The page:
The Jewelers Security Alliance has resumed lobbying the federal government on behalf of the industry’s anti-jewelry crime coalition. JSA suspended lobbying after the Sept. 11 terrorist attacks and delayed resumption while the FBI reorganized to focus on homeland security.
This year, JSA is modifying its lobbying strategy, says JSA president John J. Kennedy. First, it will urge the FBI to create a task force in the Southeast to fight robberies of traveling jewelry salespeople by South American gangs. Thefts are rising due to—ironically—a two-year crackdown by the FBI and local law enforcement officials on theft gangs in California, especially Los Angeles. The gangs have moved elsewhere, especially to the Southeast. The areas most affected are Texas, Florida, North and South Carolina, and the Atlanta area.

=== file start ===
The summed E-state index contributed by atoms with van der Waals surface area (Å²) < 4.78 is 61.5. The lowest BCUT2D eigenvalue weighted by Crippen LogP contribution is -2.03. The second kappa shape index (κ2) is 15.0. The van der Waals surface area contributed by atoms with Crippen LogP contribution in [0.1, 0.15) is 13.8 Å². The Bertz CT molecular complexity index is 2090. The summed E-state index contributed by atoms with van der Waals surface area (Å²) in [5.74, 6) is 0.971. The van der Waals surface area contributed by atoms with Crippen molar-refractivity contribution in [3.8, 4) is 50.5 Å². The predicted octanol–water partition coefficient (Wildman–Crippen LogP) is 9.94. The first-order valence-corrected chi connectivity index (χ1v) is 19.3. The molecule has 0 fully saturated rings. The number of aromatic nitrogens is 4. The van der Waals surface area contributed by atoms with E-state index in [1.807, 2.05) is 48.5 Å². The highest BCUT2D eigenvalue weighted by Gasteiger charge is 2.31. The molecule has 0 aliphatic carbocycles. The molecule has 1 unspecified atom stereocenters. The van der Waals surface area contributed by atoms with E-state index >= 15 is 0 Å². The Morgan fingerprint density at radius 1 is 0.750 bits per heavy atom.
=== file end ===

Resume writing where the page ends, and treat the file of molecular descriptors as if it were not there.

Second, JSA won’t lobby Congress this year for more resources for the FBI’s crime-fighting efforts. Congress has “so many [national] security issues on its plate” in the wake of Sept. 11, notes Kennedy, that JSA lobbying would get scant attention. But two new initiatives resulting from the Sept. 11 tragedy have benefited jewelry security: a crackdown on illegal immigration—hindering entry of foreign jewelry thieves—and improved security at airports, traditionally an arena for jewelry thefts.
Third, JSA is doing more of what Kennedy calls “local lobbying”—meeting with law enforcement officials in cities like Atlanta, Houston, and Charlotte, N.C., to “encourage them to give more attention to jewelry crime,” especially robberies of traveling salespeople. JSA also is working more closely with private fraternal associations of local law enforcement people around the country, sponsoring meetings and providing speakers and materials to make them more aware of jewelry thefts.
Kennedy notes that while the FBI has shifted resources to fighting terrorism, it hasn’t weakened its fight against jewelry crime. “We’re seeing great cooperation by the Bureau and a real desire to help the industry fight jewelry thieves,” he says.